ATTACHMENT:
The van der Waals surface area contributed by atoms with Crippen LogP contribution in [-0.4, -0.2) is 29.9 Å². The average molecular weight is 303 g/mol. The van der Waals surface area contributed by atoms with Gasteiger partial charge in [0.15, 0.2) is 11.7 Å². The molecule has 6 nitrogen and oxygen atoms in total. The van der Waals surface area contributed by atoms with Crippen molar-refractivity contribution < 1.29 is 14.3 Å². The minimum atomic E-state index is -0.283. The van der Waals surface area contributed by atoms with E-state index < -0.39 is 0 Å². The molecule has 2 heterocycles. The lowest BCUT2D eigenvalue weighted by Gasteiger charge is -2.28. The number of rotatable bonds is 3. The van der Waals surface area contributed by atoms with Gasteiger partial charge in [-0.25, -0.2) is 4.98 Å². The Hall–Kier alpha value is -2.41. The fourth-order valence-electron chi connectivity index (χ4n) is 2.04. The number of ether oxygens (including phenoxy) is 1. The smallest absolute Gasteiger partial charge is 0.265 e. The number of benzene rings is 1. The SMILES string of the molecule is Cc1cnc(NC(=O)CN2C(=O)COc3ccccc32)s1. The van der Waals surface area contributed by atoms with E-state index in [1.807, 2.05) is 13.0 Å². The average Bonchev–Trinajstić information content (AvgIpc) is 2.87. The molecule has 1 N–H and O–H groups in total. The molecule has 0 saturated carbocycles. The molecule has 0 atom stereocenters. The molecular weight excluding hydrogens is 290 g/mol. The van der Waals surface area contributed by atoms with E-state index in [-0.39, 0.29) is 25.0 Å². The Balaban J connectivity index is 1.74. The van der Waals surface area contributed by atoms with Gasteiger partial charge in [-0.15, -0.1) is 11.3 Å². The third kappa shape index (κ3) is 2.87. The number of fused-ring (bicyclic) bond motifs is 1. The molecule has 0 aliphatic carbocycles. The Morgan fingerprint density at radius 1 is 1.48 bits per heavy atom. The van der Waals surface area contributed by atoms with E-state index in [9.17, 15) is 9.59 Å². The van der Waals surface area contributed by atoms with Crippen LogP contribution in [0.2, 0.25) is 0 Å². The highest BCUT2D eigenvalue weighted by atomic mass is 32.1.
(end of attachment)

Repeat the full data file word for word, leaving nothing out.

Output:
The van der Waals surface area contributed by atoms with Crippen LogP contribution in [-0.4, -0.2) is 29.9 Å². The average molecular weight is 303 g/mol. The van der Waals surface area contributed by atoms with Gasteiger partial charge in [0.15, 0.2) is 11.7 Å². The molecule has 6 nitrogen and oxygen atoms in total. The van der Waals surface area contributed by atoms with Crippen molar-refractivity contribution < 1.29 is 14.3 Å². The minimum atomic E-state index is -0.283. The van der Waals surface area contributed by atoms with E-state index < -0.39 is 0 Å². The molecule has 2 heterocycles. The lowest BCUT2D eigenvalue weighted by Gasteiger charge is -2.28. The number of rotatable bonds is 3. The van der Waals surface area contributed by atoms with Gasteiger partial charge in [-0.25, -0.2) is 4.98 Å². The Hall–Kier alpha value is -2.41. The fourth-order valence-electron chi connectivity index (χ4n) is 2.04. The number of ether oxygens (including phenoxy) is 1. The smallest absolute Gasteiger partial charge is 0.265 e. The number of benzene rings is 1. The SMILES string of the molecule is Cc1cnc(NC(=O)CN2C(=O)COc3ccccc32)s1. The van der Waals surface area contributed by atoms with E-state index in [1.807, 2.05) is 13.0 Å². The average Bonchev–Trinajstić information content (AvgIpc) is 2.87. The molecule has 1 N–H and O–H groups in total. The molecule has 0 saturated carbocycles. The molecule has 0 atom stereocenters. The molecular weight excluding hydrogens is 290 g/mol. The van der Waals surface area contributed by atoms with E-state index in [-0.39, 0.29) is 25.0 Å². The Balaban J connectivity index is 1.74. The van der Waals surface area contributed by atoms with Gasteiger partial charge in [-0.15, -0.1) is 11.3 Å². The third kappa shape index (κ3) is 2.87. The number of fused-ring (bicyclic) bond motifs is 1. The molecule has 0 aliphatic carbocycles. The Morgan fingerprint density at radius 1 is 1.48 bits per heavy atom. The van der Waals surface area contributed by atoms with E-state index in [9.17, 15) is 9.59 Å². The van der Waals surface area contributed by atoms with Crippen LogP contribution in [0.2, 0.25) is 0 Å². The highest BCUT2D eigenvalue weighted by atomic mass is 32.1.